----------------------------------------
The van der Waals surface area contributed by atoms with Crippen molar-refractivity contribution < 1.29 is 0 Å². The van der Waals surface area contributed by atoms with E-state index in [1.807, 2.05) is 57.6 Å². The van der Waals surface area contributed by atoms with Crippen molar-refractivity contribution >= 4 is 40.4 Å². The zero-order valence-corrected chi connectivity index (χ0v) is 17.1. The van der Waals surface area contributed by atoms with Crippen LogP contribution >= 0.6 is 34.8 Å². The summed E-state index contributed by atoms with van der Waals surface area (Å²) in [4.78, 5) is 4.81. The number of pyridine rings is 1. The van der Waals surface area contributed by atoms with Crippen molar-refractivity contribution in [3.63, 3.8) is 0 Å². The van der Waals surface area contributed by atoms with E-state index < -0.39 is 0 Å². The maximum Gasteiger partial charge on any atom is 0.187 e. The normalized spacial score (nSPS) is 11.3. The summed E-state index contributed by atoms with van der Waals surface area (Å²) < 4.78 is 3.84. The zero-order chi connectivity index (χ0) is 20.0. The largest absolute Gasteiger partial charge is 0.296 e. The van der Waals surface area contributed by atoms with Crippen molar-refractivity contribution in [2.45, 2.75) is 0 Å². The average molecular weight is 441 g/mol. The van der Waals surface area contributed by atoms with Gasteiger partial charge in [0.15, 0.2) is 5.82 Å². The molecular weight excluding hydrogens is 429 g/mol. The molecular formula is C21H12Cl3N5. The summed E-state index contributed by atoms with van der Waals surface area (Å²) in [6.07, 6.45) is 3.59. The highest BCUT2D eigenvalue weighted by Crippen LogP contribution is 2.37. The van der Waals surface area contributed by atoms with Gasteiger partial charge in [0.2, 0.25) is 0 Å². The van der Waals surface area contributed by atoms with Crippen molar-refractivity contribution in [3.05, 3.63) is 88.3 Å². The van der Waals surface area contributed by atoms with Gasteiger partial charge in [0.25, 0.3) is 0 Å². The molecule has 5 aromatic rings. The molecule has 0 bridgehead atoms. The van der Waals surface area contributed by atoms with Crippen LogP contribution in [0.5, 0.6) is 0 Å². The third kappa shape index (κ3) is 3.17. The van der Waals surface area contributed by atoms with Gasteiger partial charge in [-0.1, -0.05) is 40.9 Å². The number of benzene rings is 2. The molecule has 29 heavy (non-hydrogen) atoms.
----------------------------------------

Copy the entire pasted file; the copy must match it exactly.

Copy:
The van der Waals surface area contributed by atoms with Crippen molar-refractivity contribution < 1.29 is 0 Å². The van der Waals surface area contributed by atoms with E-state index in [1.807, 2.05) is 57.6 Å². The van der Waals surface area contributed by atoms with Crippen molar-refractivity contribution >= 4 is 40.4 Å². The zero-order valence-corrected chi connectivity index (χ0v) is 17.1. The van der Waals surface area contributed by atoms with Crippen LogP contribution >= 0.6 is 34.8 Å². The summed E-state index contributed by atoms with van der Waals surface area (Å²) in [4.78, 5) is 4.81. The number of pyridine rings is 1. The van der Waals surface area contributed by atoms with Crippen molar-refractivity contribution in [3.63, 3.8) is 0 Å². The van der Waals surface area contributed by atoms with E-state index < -0.39 is 0 Å². The maximum Gasteiger partial charge on any atom is 0.187 e. The normalized spacial score (nSPS) is 11.3. The summed E-state index contributed by atoms with van der Waals surface area (Å²) < 4.78 is 3.84. The zero-order chi connectivity index (χ0) is 20.0. The largest absolute Gasteiger partial charge is 0.296 e. The van der Waals surface area contributed by atoms with Crippen molar-refractivity contribution in [2.45, 2.75) is 0 Å². The average molecular weight is 441 g/mol. The van der Waals surface area contributed by atoms with Gasteiger partial charge in [0.15, 0.2) is 5.82 Å². The molecular weight excluding hydrogens is 429 g/mol. The molecular formula is C21H12Cl3N5. The summed E-state index contributed by atoms with van der Waals surface area (Å²) in [6.07, 6.45) is 3.59. The highest BCUT2D eigenvalue weighted by Crippen LogP contribution is 2.37. The van der Waals surface area contributed by atoms with Gasteiger partial charge in [0.2, 0.25) is 0 Å². The van der Waals surface area contributed by atoms with Crippen molar-refractivity contribution in [3.05, 3.63) is 88.3 Å². The van der Waals surface area contributed by atoms with Gasteiger partial charge in [0.25, 0.3) is 0 Å². The molecule has 5 aromatic rings. The molecule has 0 bridgehead atoms. The van der Waals surface area contributed by atoms with Crippen LogP contribution in [0.5, 0.6) is 0 Å². The third kappa shape index (κ3) is 3.17. The van der Waals surface area contributed by atoms with Gasteiger partial charge in [-0.1, -0.05) is 40.9 Å². The number of benzene rings is 2. The molecule has 29 heavy (non-hydrogen) atoms.